Originally published in The Vacaville Reporter on January 16, 2015 By Kimberly Fu.
Anna Eaton, Executive Director of the Vacaville Boys and Girls Club is planning for a January 30 opening for the clubs new site at Vaca Pena Middle School. Joel Rosenbaum — The Reporter
The Vacaville Neighborhood Boys & Girls Club is coming to a middle school near you.
First up is Vaca Pena, at 200 Keith Way, with a grand unveiling of the new digs on Jan. 30. If all goes well, another branch could open across town at Willis Jepson Middle School.
“It’s exciting for us,” said Anna Eaton, the club’s executive director. “We want to be where we are needed.”
Principal Jeff Crane echoed the enthusiasm.
“I think it’s great for kids and families to have an option to have quality things to do after school that are positive and constructive and it’s not just day care,” Crane said. “They are serving students academically, they are providing leadership … They are going above and beyond. It’s a good idea and we just want to go ahead and make it happen.”
“The Club” has been in the works since last summer, when club officials were strategizing about growth. Officials with the Vacaville Unified School District were very receptive, Eaton said, and the project came about fairly quickly.
Already in the last year the Club expanded to the Acacia neighborhood and later opened a teen center in the Rocky Hill neighborhood. The goal is to reach as many youths as possible, Eaton has said, and middle schoolers are in need. So the move to Vaca Pena could be described as serendipitous.
Nationally, she pointed out, it’s been found that more students fail their freshman year than any other grade. Advancement rates from ninth to tenth grade are significantly lower than those between all other grades, she continued.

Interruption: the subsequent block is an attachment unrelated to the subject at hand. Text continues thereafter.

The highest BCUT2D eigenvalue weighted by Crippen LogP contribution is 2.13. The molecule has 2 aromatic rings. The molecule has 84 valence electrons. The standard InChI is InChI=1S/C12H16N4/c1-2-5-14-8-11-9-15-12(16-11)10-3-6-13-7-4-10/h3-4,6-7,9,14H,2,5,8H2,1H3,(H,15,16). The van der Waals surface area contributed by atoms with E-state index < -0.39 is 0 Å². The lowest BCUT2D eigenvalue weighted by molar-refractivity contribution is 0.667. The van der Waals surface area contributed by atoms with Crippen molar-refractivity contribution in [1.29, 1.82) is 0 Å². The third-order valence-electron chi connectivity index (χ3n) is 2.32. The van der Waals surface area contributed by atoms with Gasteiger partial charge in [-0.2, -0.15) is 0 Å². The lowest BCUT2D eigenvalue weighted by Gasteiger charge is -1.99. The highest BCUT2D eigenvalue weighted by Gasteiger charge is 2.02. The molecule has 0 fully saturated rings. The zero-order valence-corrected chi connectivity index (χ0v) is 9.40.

As for high school dropouts, most fail at least 25 percent of their freshman courses while just eight percent of graduates experienced the same difficulty, she said.
Which is why the Boys & Girls Clubs of America is pushing for a stronger focus on middle school students, she said, and has begun branching out to school campuses.
The drop off in attendance in that age group has been felt locally, she said, and there’s no one answer why. But statistics show that there’s a problem regarding transitioning, she said, that must be addressed.
“One of our focuses is to implement a support system to prepare middle schoolers for high school,” Eaton advised.
On the 30th, all eyes will be on Vaca Pena’s Portable 42. That’s where staffers from the main club branch, and partners with the Solano County Educational Consortium will be, taking newcomers through the ropes and presenting the club’s offerings.
There will be the usual academics, homework help and tutoring, character and leadership development, nutrition, arts and recreation and other offerings as well as a focus on higher education, as well as a college tour at the end of the school year.
“We’ll have to be flexible as we go along,” she said. “We’ve been great in finding staff that connect with the children.”
The Club will take as many kids as possible and will be open from after school to 6 p.m. weekdays. Cost is $60 per year and aid is available.
For more information, go online to www.vnbgc.com.